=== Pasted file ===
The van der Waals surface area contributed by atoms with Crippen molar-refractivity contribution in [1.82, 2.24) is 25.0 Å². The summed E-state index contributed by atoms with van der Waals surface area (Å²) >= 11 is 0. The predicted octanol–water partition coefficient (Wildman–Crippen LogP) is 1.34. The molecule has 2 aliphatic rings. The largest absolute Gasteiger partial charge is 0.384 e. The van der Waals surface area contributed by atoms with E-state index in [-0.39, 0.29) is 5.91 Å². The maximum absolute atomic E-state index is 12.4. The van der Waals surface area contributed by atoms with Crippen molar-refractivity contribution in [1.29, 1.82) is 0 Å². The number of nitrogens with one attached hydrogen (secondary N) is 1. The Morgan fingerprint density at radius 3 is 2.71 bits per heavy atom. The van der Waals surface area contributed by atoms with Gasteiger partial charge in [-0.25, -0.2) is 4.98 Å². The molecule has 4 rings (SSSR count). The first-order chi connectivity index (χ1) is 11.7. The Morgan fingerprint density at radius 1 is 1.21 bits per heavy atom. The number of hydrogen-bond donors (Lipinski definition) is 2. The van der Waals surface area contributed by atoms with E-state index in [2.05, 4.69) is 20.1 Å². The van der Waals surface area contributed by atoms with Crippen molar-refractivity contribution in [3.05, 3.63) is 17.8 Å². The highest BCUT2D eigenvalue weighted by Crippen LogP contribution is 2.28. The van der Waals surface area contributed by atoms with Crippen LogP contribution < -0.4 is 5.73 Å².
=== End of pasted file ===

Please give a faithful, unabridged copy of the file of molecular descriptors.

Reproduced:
The van der Waals surface area contributed by atoms with Crippen molar-refractivity contribution in [1.82, 2.24) is 25.0 Å². The summed E-state index contributed by atoms with van der Waals surface area (Å²) >= 11 is 0. The predicted octanol–water partition coefficient (Wildman–Crippen LogP) is 1.34. The molecule has 2 aliphatic rings. The largest absolute Gasteiger partial charge is 0.384 e. The van der Waals surface area contributed by atoms with E-state index in [-0.39, 0.29) is 5.91 Å². The maximum absolute atomic E-state index is 12.4. The van der Waals surface area contributed by atoms with Crippen molar-refractivity contribution in [1.29, 1.82) is 0 Å². The number of nitrogens with one attached hydrogen (secondary N) is 1. The Morgan fingerprint density at radius 3 is 2.71 bits per heavy atom. The van der Waals surface area contributed by atoms with Gasteiger partial charge in [-0.25, -0.2) is 4.98 Å². The molecule has 4 rings (SSSR count). The first-order chi connectivity index (χ1) is 11.7. The Morgan fingerprint density at radius 1 is 1.21 bits per heavy atom. The number of hydrogen-bond donors (Lipinski definition) is 2. The van der Waals surface area contributed by atoms with E-state index in [2.05, 4.69) is 20.1 Å². The van der Waals surface area contributed by atoms with Crippen molar-refractivity contribution in [3.05, 3.63) is 17.8 Å². The highest BCUT2D eigenvalue weighted by Crippen LogP contribution is 2.28. The van der Waals surface area contributed by atoms with Crippen LogP contribution < -0.4 is 5.73 Å².